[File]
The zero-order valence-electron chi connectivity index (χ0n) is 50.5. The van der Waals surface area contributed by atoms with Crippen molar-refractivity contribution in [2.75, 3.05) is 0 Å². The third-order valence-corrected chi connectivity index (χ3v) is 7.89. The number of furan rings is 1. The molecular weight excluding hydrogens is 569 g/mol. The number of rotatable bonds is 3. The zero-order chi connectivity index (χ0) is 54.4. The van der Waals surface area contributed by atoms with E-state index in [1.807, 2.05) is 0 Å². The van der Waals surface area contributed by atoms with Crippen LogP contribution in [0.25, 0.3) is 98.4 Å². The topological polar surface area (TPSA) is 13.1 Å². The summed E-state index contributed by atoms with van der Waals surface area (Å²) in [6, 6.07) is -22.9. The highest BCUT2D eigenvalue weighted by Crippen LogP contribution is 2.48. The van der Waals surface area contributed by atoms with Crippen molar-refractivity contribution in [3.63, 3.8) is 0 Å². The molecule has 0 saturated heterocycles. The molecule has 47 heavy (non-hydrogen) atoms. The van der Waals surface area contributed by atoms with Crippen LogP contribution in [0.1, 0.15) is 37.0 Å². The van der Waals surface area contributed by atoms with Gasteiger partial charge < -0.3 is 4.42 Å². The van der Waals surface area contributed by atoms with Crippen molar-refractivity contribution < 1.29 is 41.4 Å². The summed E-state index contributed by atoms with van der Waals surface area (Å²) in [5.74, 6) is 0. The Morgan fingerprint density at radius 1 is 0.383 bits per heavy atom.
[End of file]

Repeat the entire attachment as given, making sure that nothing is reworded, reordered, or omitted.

The zero-order valence-electron chi connectivity index (χ0n) is 50.5. The van der Waals surface area contributed by atoms with Crippen molar-refractivity contribution in [2.75, 3.05) is 0 Å². The third-order valence-corrected chi connectivity index (χ3v) is 7.89. The number of furan rings is 1. The molecular weight excluding hydrogens is 569 g/mol. The number of rotatable bonds is 3. The zero-order chi connectivity index (χ0) is 54.4. The van der Waals surface area contributed by atoms with E-state index in [1.807, 2.05) is 0 Å². The van der Waals surface area contributed by atoms with Crippen LogP contribution in [0.25, 0.3) is 98.4 Å². The topological polar surface area (TPSA) is 13.1 Å². The summed E-state index contributed by atoms with van der Waals surface area (Å²) in [6, 6.07) is -22.9. The highest BCUT2D eigenvalue weighted by Crippen LogP contribution is 2.48. The van der Waals surface area contributed by atoms with Crippen molar-refractivity contribution in [3.63, 3.8) is 0 Å². The molecule has 0 saturated heterocycles. The molecule has 47 heavy (non-hydrogen) atoms. The van der Waals surface area contributed by atoms with Crippen LogP contribution in [0.1, 0.15) is 37.0 Å². The van der Waals surface area contributed by atoms with Gasteiger partial charge < -0.3 is 4.42 Å². The van der Waals surface area contributed by atoms with Crippen molar-refractivity contribution < 1.29 is 41.4 Å². The summed E-state index contributed by atoms with van der Waals surface area (Å²) in [5.74, 6) is 0. The Morgan fingerprint density at radius 1 is 0.383 bits per heavy atom.